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Asset Rich Cash Flow Poor

Discussion in 'General Property Chat' started by MTR, 20th Sep, 2016.

  1. MTR

    MTR Well-Known Member Premium Member

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    Most Australians fit this category apparently.

    How would you turn this around, balance the books so to speak? How long is a piece of string.....

    MTR:)
     
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  2. Scott No Mates

    Scott No Mates Well-Known Member

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    Recommend that everyone that you speak to sells up.

    When the @rse falls out of the market buy in.

    Rents will have increased ad plenty have sold their assets.
     
  3. Colin Rice

    Colin Rice Mortgage Broker Australia Wide Business Member

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    Gear up when you can but most peoples faulty mindsets prevent the best course of action for them. They know better and end up with no access to cash as a result.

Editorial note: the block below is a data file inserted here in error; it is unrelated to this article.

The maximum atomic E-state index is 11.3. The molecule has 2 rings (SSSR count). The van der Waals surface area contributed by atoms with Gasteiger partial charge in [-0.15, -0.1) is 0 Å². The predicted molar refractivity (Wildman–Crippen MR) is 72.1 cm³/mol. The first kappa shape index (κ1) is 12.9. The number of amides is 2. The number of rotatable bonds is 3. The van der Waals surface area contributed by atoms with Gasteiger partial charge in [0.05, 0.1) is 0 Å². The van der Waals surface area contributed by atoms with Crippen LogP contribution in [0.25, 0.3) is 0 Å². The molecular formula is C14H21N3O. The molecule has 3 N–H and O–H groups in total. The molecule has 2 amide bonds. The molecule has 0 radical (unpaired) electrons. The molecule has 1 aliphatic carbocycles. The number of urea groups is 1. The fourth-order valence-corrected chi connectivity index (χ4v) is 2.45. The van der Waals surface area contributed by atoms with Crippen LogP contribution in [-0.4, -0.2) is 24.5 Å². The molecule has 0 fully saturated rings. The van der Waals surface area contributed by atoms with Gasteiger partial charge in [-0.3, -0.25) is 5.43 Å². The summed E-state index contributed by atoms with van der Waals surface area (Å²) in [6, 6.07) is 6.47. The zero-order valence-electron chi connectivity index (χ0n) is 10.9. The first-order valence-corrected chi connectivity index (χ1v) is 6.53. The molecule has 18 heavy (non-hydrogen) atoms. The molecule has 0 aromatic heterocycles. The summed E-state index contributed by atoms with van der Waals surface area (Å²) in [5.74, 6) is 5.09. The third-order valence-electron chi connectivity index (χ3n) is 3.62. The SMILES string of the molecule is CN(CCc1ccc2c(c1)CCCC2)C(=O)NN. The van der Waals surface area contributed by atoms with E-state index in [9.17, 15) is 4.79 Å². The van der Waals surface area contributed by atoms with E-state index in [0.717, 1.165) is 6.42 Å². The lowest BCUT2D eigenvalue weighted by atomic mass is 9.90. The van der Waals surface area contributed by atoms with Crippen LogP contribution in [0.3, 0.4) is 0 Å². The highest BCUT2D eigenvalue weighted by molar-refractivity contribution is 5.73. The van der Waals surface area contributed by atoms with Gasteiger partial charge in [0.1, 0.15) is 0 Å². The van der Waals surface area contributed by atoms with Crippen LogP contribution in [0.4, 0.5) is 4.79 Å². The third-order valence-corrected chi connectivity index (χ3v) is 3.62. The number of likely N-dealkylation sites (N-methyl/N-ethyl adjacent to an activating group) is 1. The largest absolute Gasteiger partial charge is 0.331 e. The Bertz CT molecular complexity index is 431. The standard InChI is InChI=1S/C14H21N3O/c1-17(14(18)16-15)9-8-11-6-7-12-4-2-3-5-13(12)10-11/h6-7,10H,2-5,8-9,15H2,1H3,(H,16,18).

4. Indifference

    Indifference Well-Known Member

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    There is plenty that can be done.... iff one wants to improve their cashflow from a high asset base.

    Firstly, transition some capital to cashflow assets like dividend yielding stocks, bonds or mutual funds.

    Secondly, consolidate assets in order to pay down any outstanding debt and thereby improve passive cashflow position.

    Thirdly, downsize PPOR. Many still live in the large family home even after becoming empty nesters. Downsizing can free up equity to use for passive income generation.

    Fourth, if none of the above is palatable.... work or start a business.

    There are plenty of things one can do if they have a large asset base.... but some would rather complain than act.
     
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  5. Azazel

    Azazel Well-Known Member

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    This should be fairly straight forward for people to act on. Personal development/retraining. It you're not satisfied with your situation, you're the only one that can change it. Personal responsibility.
     
  6. Leo2413

    Leo2413 Well-Known Member Premium Member